Every sabbath one of the things my and I family do is watch historical and biblical documentaries and movies. The object is to be more educated about our history as chosen, black, and human. Likewise, we interpret the incomplete and incorrect histories with the intelligence given to us by the Word.
This helps us form educated opinions about who we are and how we are to move forward.
So, for the past two shabbats, we watched the PBS Civil War docuseries, Ken Burns: The Civil War. Although I admit, I slept through some of it. Still, it was a very interesting, unbiased, and informative production. On several occasions, it recites the words of those who experienced the Civil War first-hand and there were multiple references that seem to infer that the slave class of America was known to be or identified with the chosen people of God.
At one point the major players and politicians, including Abraham Lincoln himself, acknowledged that the entire country was being judged for the slavery of our people, and while both sides (Union and Confederate) fought for what they believed was God’s will (which was for each to reign over Native’s lands), God used them to bring recompense on themselves for what they had done to His children. This Historian says it better…
This wasn’t the most curious of the written words of the Civil War participants. Later, in the 1865 episode, the words of one, W. T. Sherman made a similar but more direct point. He calls the slaves “the congregation”, suggesting that they are those once led out of slavery by Moses and Aaron, to whom he compared himself in their eyes during the 1864-1865 Exodus to which he refers.
Here’s the letter Sherman wrote in response to Major_General Halleck’s plea to him to assist the Negroes to avoid them fighting with Confederate forces against the Union and allegations that he left negroes to be killed by taking out the bridge that provided access to Savannah Georgia, the ‘great place of refuge’.
The War of the Rebellion, A Compilation of the Official Records of the Union and Confederate Armies – United States. War Department
Still, in another instance, a former slave is recorded as referring to Abraham Lincoln as Father Abraham reincarnated. However misguided, this slave also associated himself with the people of the Bible.
The most interesting discovery came when I sought out the reference for W. T. Sherman’s quote. I found a compilation of Civil War correspondences titled The War of Rebellion.
I always knew there was much that I and many others did not understand about that war, but Mr. Sherman’s letter reveals a missing piece (perhaps one of many) to the puzzle.
In his letter, Mr. Sherman reveals that the North’s beef with the South was that the South was wielding power over them that was possible because of the Negro and cotton. Their fear was that the South, because of the Negro, or the Negroes themselves would govern over the Union North, which we now know as the United States. Their remedy was to free the Negroes, thus extinguishing the Negroes as a threat to their power. Contrarily, the Negroes would fight to the benefit of the Union.
This makes perfect sense as Abraham Lincoln himself was quoted saying his concern wasn’t with slavery or the South’s slaves, but the preservation of the Union. Like, Lincoln, Sherman sees the Negroes as a means to an end. He says we need them and they need us. He asserts, in his letter, that the Union and ‘Sambo’ (mixed race ‘blacks’) were interdependent for safety.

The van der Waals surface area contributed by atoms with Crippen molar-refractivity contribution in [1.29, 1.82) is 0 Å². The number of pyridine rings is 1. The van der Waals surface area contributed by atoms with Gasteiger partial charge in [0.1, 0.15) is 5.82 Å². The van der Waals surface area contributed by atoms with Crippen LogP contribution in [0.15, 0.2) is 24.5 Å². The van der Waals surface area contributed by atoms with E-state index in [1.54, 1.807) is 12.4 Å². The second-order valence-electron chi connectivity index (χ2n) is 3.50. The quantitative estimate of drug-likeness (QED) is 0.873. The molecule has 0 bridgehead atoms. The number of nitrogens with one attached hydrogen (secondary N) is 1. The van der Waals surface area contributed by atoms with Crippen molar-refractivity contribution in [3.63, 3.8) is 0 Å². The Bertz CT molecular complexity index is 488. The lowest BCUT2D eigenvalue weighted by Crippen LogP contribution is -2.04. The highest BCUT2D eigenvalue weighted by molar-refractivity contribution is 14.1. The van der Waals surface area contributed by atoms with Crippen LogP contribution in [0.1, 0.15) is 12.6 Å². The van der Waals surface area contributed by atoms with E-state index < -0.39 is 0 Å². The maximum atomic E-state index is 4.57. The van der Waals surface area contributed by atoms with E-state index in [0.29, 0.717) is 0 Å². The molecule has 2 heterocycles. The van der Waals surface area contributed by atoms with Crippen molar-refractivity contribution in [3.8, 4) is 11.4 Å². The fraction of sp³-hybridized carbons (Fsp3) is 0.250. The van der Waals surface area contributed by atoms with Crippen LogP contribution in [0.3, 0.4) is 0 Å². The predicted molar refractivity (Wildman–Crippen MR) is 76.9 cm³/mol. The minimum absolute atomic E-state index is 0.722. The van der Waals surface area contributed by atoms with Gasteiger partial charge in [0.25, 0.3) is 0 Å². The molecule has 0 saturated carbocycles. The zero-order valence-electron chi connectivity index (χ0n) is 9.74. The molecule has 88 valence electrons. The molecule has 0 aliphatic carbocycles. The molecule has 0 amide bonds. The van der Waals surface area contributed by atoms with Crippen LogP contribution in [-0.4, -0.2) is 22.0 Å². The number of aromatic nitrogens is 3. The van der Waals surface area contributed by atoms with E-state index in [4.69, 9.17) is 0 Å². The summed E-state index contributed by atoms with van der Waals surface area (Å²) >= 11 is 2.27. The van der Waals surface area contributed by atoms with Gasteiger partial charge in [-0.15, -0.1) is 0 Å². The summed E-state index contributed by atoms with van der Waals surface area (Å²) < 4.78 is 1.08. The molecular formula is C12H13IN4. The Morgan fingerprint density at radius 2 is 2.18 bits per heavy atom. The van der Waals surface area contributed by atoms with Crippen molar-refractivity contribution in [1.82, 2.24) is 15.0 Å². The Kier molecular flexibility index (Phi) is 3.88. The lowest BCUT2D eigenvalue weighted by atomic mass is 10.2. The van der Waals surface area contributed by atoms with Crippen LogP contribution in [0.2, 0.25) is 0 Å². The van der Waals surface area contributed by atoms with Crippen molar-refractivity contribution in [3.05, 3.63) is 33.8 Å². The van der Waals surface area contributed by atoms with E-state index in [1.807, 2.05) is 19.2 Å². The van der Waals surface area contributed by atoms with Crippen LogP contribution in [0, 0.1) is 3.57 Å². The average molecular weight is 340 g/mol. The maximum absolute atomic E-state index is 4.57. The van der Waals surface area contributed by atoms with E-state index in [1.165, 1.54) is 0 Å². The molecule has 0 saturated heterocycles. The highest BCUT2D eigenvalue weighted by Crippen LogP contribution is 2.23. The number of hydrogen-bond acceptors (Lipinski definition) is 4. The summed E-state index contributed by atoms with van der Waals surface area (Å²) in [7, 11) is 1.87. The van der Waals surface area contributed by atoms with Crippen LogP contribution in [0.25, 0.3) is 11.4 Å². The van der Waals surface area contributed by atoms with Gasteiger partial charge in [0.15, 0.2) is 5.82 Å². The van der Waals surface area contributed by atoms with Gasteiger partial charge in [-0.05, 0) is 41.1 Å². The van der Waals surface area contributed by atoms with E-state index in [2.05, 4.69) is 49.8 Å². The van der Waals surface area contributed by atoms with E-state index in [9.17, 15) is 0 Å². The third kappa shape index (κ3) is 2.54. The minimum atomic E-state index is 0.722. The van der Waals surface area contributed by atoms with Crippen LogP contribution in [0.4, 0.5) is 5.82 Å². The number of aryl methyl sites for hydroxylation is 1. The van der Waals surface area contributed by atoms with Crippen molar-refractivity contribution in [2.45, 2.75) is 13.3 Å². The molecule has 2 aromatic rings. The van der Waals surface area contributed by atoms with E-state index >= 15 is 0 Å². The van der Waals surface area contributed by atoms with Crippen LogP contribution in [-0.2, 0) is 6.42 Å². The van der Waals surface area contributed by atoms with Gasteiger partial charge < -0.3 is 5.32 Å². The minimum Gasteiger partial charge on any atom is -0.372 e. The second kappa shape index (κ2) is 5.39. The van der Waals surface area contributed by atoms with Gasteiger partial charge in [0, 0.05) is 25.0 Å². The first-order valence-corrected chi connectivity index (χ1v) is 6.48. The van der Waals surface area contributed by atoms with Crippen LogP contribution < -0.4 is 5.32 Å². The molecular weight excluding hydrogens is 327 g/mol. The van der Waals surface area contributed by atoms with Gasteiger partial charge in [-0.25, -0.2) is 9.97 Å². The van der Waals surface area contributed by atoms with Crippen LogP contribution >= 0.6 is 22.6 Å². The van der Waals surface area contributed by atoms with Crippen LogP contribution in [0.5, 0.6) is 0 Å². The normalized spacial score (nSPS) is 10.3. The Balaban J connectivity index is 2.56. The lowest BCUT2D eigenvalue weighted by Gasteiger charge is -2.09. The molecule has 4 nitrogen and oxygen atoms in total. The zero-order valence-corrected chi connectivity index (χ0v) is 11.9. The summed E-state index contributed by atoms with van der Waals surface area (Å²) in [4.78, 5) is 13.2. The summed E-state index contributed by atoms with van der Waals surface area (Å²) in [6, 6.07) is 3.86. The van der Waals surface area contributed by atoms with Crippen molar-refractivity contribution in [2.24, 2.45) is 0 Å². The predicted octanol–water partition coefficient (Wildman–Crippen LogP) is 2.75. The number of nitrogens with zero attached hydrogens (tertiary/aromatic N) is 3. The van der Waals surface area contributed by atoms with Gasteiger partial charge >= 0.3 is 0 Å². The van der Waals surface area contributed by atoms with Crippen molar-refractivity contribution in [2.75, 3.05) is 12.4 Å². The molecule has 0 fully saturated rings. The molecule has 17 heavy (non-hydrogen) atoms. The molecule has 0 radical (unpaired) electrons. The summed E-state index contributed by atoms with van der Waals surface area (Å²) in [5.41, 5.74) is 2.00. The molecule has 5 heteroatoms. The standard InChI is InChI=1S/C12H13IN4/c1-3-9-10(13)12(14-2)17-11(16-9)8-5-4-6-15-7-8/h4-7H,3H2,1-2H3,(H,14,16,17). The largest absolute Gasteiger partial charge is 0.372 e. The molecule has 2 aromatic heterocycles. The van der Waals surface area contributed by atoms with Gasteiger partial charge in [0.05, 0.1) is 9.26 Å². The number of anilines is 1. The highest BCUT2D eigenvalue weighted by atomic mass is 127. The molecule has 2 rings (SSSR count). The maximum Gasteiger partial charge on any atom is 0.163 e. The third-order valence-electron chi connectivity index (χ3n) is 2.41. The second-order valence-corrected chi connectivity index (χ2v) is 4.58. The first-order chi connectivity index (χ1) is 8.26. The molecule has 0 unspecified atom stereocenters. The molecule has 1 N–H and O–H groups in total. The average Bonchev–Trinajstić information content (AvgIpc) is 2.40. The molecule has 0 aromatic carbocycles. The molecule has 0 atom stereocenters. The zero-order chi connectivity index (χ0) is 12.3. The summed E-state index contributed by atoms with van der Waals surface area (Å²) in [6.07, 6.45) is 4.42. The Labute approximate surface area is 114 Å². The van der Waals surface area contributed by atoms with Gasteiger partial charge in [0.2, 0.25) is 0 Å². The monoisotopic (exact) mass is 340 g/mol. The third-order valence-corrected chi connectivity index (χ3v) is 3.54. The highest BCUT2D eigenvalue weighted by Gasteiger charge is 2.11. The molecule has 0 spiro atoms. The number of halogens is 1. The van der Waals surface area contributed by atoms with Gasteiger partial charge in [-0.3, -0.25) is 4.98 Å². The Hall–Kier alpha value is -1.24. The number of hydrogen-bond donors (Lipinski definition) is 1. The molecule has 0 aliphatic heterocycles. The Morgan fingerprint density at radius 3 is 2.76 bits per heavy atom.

See, it seems that everyone knew, or at least made a connection between our ancestors and the people fo the bible. Despite this, neither side fought for our freedom but to maintain power which was dependent upon our ancestors, rather free or slave. On one hand, keeping us enslaved gave the South power. On the hand, setting us free extended the reach and longevity of the North’s power. Besides, as Sherman suggests our ancestors’ perception of him was, we would become victims of ‘a new species of slavery’ anyway!
Nonetheless, the common sentiment of that era was that Yahuwah used this event- a battle for power that resulted in the unintended consequence of emancipation and recompense. In case you didn’t know, the Civil War was the second deadliest of any war ever fought by Americans.
Point is, this sounds like a story right out of the bible. It’s very reminiscent of the bible prophecy of both testaments and the PBS special brings those prophecies to life.
More importantly, as is usually the case, it seems earlier generations were more woke than this one – blacks and whites alike. A result of them taking scripture more seriously than most do today. It caused them to see the world through biblical lenses – despite how misguided or misinformed they may have been. This would certainly have caused them to make the connection between their ‘Sambo’ and the Israelitish descendants.
So, should you ever doubt your identity despite the biblical history that affirms us, all you have to do is look at recent history and find yourself and your truth in it. It too will lead you back to the Word!
Letter from H. W. Halleck to W.T. Sherman: United States. War Department. (18801901). The war of the rebellion: a compilation of the official records of the Union and Confederate armies. Washington: Govt. Digital; https://babel.hathitrust.org/cgi/pt?id=uc1.c035412865;view=1up;seq=860
 Response from W.T. Sherman to Major-General Halleck: United States. War Department. (18801901). The war of the rebellion: a compilation of the official records of the Union and Confederate armies. Washington: Govt. DIGITAL: https://babel.hathitrust.org/cgi/pt?id=coo.31924085376618;view=1up;seq=38